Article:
Stunning Storm Watch Spots on Oregon's Coast - Storm Watch Safety
Published November 2006
Where to Watch Oregon Coast Storms Safely
(Oregon Coast) – There’s little doubt that stormwatching season is upon us. The waves will do wild things and put on quite a show. The rain will become horizontal, while the winds may get so intense they’ll shove at you and your car door as you try to step out and survey these dynamic surroundings.
It’s insane and it’s wonderful, and inland residents will travel to the coast in droves to witness it. It’s the other side of the Oregon coast’s tourism industry – the flipside of summer’s draws to dreamy, lazy days.
First, safety should come - well, it should come first. Stay away from the breakers themselves and beaches where the waves can come up near you. If you're near a sea wall, like the D River in Lincoln City or the Tolovana section of Cannon Beach, stay well clear of it if the tide is near the seawall. These massive waves can toss logs or other nasty objects over the side and onto you. In fact, last year, the seawall at the D River was damaged by heavy surf.
Just recently, the storms of early November claimed the lives of two Beaverton women who wandered onto the wild beach.
Do NOT EVER tread onto rocky areas where the waters are pummeling, or onto small beaches where the tide reaches up to the vegetation line (and could leave you no room to get away).
The real fun lays in watching rocky areas get smacked by waves, however. These oceanic explosions can be far more spectacular than on a simple beach. Depoe Bay is perfect for this, with large waves making mincemeat out of those basalt slabs. Meanwhile, you're watching from the safety of a high concrete wall. Often, you don’t need stormy weather to get the town’s famous spouting horn kicking into high gear. This watery wonder is the result of a long, thin rocky formation that compresses the water into a geyser-like shot into the air. It’s quite an interesting kick in the pants to have to put on your windshield wipers as you drive past it as it occasionally sprays cars on the road nearby.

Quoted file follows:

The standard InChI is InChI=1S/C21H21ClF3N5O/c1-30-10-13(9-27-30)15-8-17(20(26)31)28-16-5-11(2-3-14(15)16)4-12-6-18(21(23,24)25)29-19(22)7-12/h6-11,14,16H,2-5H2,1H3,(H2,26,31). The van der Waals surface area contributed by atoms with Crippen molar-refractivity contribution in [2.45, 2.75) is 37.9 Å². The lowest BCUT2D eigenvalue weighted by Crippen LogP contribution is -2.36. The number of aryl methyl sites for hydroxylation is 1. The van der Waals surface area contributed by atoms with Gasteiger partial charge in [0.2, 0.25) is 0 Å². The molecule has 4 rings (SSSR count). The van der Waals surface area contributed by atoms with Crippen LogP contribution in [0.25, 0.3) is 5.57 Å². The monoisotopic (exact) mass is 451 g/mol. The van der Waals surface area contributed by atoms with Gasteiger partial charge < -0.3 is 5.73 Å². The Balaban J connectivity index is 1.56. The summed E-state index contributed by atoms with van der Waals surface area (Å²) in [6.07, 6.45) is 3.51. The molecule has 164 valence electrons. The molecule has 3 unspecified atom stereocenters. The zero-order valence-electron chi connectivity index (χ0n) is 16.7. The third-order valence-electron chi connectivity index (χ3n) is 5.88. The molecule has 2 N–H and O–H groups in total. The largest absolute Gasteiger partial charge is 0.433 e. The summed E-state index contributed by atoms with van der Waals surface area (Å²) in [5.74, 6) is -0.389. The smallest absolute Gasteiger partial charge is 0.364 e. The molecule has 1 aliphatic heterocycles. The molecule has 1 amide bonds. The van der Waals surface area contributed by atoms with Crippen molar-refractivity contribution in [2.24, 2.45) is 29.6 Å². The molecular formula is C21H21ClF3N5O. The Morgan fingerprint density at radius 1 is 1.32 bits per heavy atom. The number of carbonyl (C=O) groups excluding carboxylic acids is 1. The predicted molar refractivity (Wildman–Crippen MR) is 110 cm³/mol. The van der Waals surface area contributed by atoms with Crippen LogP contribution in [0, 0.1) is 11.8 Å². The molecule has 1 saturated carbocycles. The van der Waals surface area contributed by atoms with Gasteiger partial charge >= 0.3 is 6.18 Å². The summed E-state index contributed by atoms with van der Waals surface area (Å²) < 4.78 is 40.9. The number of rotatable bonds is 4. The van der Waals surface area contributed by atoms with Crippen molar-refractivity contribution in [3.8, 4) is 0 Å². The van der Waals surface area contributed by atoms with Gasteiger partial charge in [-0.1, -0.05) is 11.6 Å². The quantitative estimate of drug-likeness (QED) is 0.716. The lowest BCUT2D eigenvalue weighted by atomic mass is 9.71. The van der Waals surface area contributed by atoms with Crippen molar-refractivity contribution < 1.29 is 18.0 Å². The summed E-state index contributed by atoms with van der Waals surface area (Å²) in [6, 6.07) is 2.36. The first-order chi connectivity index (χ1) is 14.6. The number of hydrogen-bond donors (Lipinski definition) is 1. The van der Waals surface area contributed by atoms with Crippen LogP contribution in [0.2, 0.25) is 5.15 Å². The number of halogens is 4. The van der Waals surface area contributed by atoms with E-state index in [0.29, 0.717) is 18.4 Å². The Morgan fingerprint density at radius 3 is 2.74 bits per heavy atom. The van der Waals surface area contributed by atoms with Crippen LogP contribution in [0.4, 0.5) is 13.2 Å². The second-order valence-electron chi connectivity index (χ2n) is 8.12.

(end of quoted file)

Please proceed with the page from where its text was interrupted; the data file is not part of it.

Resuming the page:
Also good for catching the waves are the rocky beaches in Yachats and just south of it - such as Neptune State Park - while watching from the parking lots or streets above. The high cliffs between Heceta Head Lighthouse and Florence are also particularly awesome. There are dozens and dozens of viewpoints along that 25-mile stretch between Yachats and Florence that are along the side of the road which look down on the rocky areas below, keeping you safe yet with a great view, often around 30 to 50 feet above the melee.
Yachats’ beaches are one long tract of rocky basalt and wonders, with jagged or bubbly basalt structures as far as the eye can see. Just behind the southern part of downtown Yachats lies a rather remarkable set of encounters with nature. Up against the bay, at the mouth of the Yachats River, lies this paved parking lot and beach access. It features a set of steps built upon the black basalt that leads down to the raging surf – but don’t go there during this kind of weather.
Some streets snake between the cliff tops and the neighborhoods behind 101, and you can pull over and watch the tidal insanity from many of these spots.